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Friday, August 19, 2005

Remove Color Cast - Step by Step




Step 1: Open up a color image in Photoshop that has a color cast or tint.



Step 2: click the Image menu and select the adjustments option then the levels option.



Step 3: This will open the Levels dialog box. If this box is coving much of your image try to move it off to one side if you have room. Now look at the bottom right hand corner of the levels dialog box and you should see 3 buttons in a row with a picture of an eyedropper. One black, one grey, and one white. Double click the white one.



Step 4: A new box should open up. Again if it is covering much of you image try to move it to one side. Now Look at your image and find a spot on it that should be white but isn’t due too the color cast. Good places to look for white in images are peoples socks, white t-shirts, pieces of paper, but really any spot that should be white will work. Now the ideal spot shouldn’t be 100% pure white, but just a tiny tiny bit darker but still fairly white. Now click that spot with your mouse.
Now don’t touch your mouse! You need to leave the mouse in the exact spot that you clicked for this trick to work.



Step 5: Now look for three little boxes in a group in the color picker dialog box that have the letters R G and B to the left of them. These boxes all have numbers in them that represent the color you clicked with the mouse. Look to see which of these three boxes has the highest number in it. We need to input this highest number into the other two boxes so that they all have the same number. But we need to do this without touching the mouse. To do this simply push the tab key till the box you want to change is highlighted then type in the number to match the highest number of the three. Do this to the two boxes that didn’t have the highest number then push the return key. The color picker box should close leaving only the levels box and your image.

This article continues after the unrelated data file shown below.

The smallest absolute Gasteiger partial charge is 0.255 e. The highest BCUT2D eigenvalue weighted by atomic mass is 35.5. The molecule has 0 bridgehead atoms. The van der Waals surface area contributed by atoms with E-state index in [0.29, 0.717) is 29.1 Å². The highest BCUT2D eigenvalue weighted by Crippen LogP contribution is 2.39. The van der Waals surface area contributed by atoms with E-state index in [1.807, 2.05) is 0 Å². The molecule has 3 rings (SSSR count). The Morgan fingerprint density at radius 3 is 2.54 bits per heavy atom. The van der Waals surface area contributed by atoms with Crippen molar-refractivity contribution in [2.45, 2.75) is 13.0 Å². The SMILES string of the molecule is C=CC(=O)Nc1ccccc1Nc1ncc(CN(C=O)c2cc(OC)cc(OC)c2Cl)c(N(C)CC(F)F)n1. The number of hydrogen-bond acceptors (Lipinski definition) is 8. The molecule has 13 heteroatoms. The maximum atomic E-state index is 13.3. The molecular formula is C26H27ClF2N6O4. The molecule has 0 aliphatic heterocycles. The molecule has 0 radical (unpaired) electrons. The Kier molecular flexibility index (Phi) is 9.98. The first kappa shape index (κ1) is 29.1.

Step 6: Now with out moving your mouse click the mouse button in the same spot it was originally clicked. Your image should change and the color should look much more neutral. You can now move your mouse again. Click ok.



Step 7: If a box comes up asking if you would like to change the default target color simply click no. Now you can save a copy of this image and enjoy.



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7 Comments:

Blogger Harald said...

Hi!

Good morning keep up your work. I came across it in the iTunes-Store looking for interesting Podcasts. Now I went to your website. I use PS vor many years, but there is always a way to do things differently - and you seem to have some of these tricks up your sleeves.

As I said, keept it up.

Harald, Vienna, Austria, Europe

1:05 AM

 
Blogger Stijn said...

Very interesting tricks. Keep up the good work.

Stijn, Belgium, Europe

6:21 AM

 
Blogger coachtastic said...

I was wondering if I could post a link to this site from my classroom site. I teach a yearbook class where students are constantly working with Adobe CS on a number of levels... This site would be perfect for them to check into once in a while...
Thanks for the interesting Podcast.

KK

12:55 PM

 
Blogger Kent said...

Hey Coachtastic,
I would be ecstatic if you added a link to us from your site. This podcast is all about learning new stuff! Link away.

-kent

11:28 PM

 
Blogger Michael J. Titera said...

Wow! This works like magic. Once again, Ken you are amazing!

9:24 PM

 
Blogger Howard said...

This one works in Photoshop Elements as well.
Howard

11:47 AM

 
Blogger Alex Mitrani said...

I found this really helpful. Thanks very much.

8:19 AM

 

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